Why accreditation matters

Written by Ellen Partridge, M.A.

When you begin the process of looking at colleges, it can feel like schools have their own language making it difficult to validate if the claims they are making are true and why they should matter to you as a student. “Accreditation” is one of those terms that many schools will put on their materials without fully explaining its significance. So, what is it?

To fully understand accreditation, we need to go back to where the idea of academic governing bodies originated in the U.S. In 1784, the State of New York created the Regents of the University of the State of New York to govern King’s College (today Columbia University)  and other institutions in the state of New York. This led to other states creating similar organizations to oversee their own schools and institutions. Each had its own set of regulations and expectations. Since then, accrediting bodies have become a formal way to ensure the quality of the academics and faculty at educational institutions. In its simplest terms, accreditation ensures that schools provide quality education to their students and that the educational quality is comparable to other institutions.

There are two different types of accreditation a college or university can receive: national and regional. Let’s start with national accreditation.

National accreditation

As its name indicates, national accreditation accredits schools across the country and focuses typically on schools that specialize in a specific vocation, technical skills, or career-based fields. Accreditation also ensures the quality of the faculty. Institutions that hold any accreditation are also required to confirm that their faculty have certain levels of education or licensure to ensure that the teaching is of the highest quality. For example, North Central University holds a national accreditation with the Council on Social Work Education (CSWE), allowing our Social Work students to receive their social work license and advanced standing in many master’s-level social work programs across the country.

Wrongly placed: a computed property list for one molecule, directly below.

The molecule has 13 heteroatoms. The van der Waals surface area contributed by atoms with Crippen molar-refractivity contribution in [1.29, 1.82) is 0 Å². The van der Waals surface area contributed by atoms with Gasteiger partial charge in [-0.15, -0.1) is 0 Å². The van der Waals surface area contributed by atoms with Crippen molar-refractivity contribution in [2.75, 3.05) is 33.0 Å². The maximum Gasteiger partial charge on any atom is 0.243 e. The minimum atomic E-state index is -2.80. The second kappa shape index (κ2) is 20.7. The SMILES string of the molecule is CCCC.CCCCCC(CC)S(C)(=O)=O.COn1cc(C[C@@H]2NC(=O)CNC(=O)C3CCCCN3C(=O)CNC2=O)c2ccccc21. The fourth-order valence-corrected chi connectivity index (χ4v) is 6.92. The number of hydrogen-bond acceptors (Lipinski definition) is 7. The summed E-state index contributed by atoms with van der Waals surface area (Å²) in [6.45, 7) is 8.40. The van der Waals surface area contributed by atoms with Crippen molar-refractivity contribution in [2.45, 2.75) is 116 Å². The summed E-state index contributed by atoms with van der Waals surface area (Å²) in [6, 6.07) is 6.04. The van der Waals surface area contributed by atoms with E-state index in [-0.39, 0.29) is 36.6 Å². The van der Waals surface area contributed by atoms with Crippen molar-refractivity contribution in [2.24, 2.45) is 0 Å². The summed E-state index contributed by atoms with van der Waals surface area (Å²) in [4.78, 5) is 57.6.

Schools that have national accreditation are considered accredited schools. However, because this type of accreditation is typically used for specific types of schools, not all of the credits from this type will transfer to other colleges. This is important if you are considering changing majors or planning to go to one college for a year or two and then transfer to another college later on. Also, if a school only holds national accreditation, it may not be considered fully accredited as it does not have national and regional accreditation.

Regional accreditation

The other type of accreditation is called regional accreditation. This is the highest level of accreditation that a university or college can receive. This type of accreditation is based on the region of the country where the university or college is located.

There are currently six different regional accrediting bodies, including the Higher Learning Commission (HLC), previously known as the North Central Association of Colleges and Schools, which accredits North Central University and many other schools in the Midwest.

Regional accreditation is above a national accreditation and schools can hold both types of accreditation simultaneously. To receive regional accreditation, schools undergo a more rigorous process and must have their accreditation renewed every ten years.

Regionally accredited schools also tend to be more particular about transfer credits and may deny credits from schools that do not also hold regional accreditation. The accreditation process is lengthy and expensive, so schools with this accreditation standard tend to be more costly than non-accredited schools. A college or university pays dues to the accreditation bodies to maintain membership. Regionally accredited institutions require a higher caliber of faculty to maintain their accreditation, meaning that you as the student are receiving a higher quality educational experience.

What does accreditation mean for students?

What does this mean for you as a student? First, it means you must do your research as you start your college search process to ensure that the schools you are talking with have at least one form of accreditation. Certain schools may choose not to go through the regional accreditation process or any accreditation process for many reasons.